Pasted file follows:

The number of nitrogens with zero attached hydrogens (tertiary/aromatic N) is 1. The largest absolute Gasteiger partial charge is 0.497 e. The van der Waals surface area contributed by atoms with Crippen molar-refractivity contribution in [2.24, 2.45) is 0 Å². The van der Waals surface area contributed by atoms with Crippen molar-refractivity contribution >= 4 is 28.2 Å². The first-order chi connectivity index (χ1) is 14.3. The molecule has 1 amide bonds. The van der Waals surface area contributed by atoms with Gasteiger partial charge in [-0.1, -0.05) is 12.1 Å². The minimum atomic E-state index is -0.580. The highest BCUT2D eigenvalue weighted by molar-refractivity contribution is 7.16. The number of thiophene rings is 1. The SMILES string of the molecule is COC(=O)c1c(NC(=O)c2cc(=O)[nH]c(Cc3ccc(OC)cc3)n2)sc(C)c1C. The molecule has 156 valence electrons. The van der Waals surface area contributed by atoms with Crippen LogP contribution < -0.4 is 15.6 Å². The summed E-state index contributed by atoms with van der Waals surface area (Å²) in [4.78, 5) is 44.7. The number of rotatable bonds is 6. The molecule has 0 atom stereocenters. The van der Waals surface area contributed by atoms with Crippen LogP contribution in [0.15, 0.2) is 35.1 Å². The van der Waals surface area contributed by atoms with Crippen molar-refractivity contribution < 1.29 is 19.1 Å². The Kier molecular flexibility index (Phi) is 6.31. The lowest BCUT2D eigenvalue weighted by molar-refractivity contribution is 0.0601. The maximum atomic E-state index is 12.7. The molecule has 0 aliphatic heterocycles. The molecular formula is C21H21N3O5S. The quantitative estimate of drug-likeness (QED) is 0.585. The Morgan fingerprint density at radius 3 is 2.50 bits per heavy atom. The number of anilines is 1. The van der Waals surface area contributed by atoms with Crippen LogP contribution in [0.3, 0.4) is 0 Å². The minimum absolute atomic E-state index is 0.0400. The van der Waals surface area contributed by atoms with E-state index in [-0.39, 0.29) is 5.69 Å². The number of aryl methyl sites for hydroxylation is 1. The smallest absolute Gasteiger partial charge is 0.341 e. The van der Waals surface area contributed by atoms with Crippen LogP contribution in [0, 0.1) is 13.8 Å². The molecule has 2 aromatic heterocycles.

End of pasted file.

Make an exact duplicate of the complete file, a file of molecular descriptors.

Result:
The number of nitrogens with zero attached hydrogens (tertiary/aromatic N) is 1. The largest absolute Gasteiger partial charge is 0.497 e. The van der Waals surface area contributed by atoms with Crippen molar-refractivity contribution in [2.24, 2.45) is 0 Å². The van der Waals surface area contributed by atoms with Crippen molar-refractivity contribution >= 4 is 28.2 Å². The first-order chi connectivity index (χ1) is 14.3. The molecule has 1 amide bonds. The van der Waals surface area contributed by atoms with Gasteiger partial charge in [-0.1, -0.05) is 12.1 Å². The minimum atomic E-state index is -0.580. The highest BCUT2D eigenvalue weighted by molar-refractivity contribution is 7.16. The number of thiophene rings is 1. The SMILES string of the molecule is COC(=O)c1c(NC(=O)c2cc(=O)[nH]c(Cc3ccc(OC)cc3)n2)sc(C)c1C. The molecule has 156 valence electrons. The van der Waals surface area contributed by atoms with Crippen LogP contribution < -0.4 is 15.6 Å². The summed E-state index contributed by atoms with van der Waals surface area (Å²) in [4.78, 5) is 44.7. The number of rotatable bonds is 6. The molecule has 0 atom stereocenters. The van der Waals surface area contributed by atoms with Crippen LogP contribution in [0.15, 0.2) is 35.1 Å². The van der Waals surface area contributed by atoms with Crippen molar-refractivity contribution < 1.29 is 19.1 Å². The Kier molecular flexibility index (Phi) is 6.31. The lowest BCUT2D eigenvalue weighted by molar-refractivity contribution is 0.0601. The maximum atomic E-state index is 12.7. The molecule has 0 aliphatic heterocycles. The molecular formula is C21H21N3O5S. The quantitative estimate of drug-likeness (QED) is 0.585. The Morgan fingerprint density at radius 3 is 2.50 bits per heavy atom. The number of anilines is 1. The van der Waals surface area contributed by atoms with Crippen LogP contribution in [0.3, 0.4) is 0 Å². The minimum absolute atomic E-state index is 0.0400. The van der Waals surface area contributed by atoms with E-state index in [-0.39, 0.29) is 5.69 Å². The number of aryl methyl sites for hydroxylation is 1. The smallest absolute Gasteiger partial charge is 0.341 e. The van der Waals surface area contributed by atoms with Crippen LogP contribution in [0, 0.1) is 13.8 Å². The molecule has 2 aromatic heterocycles.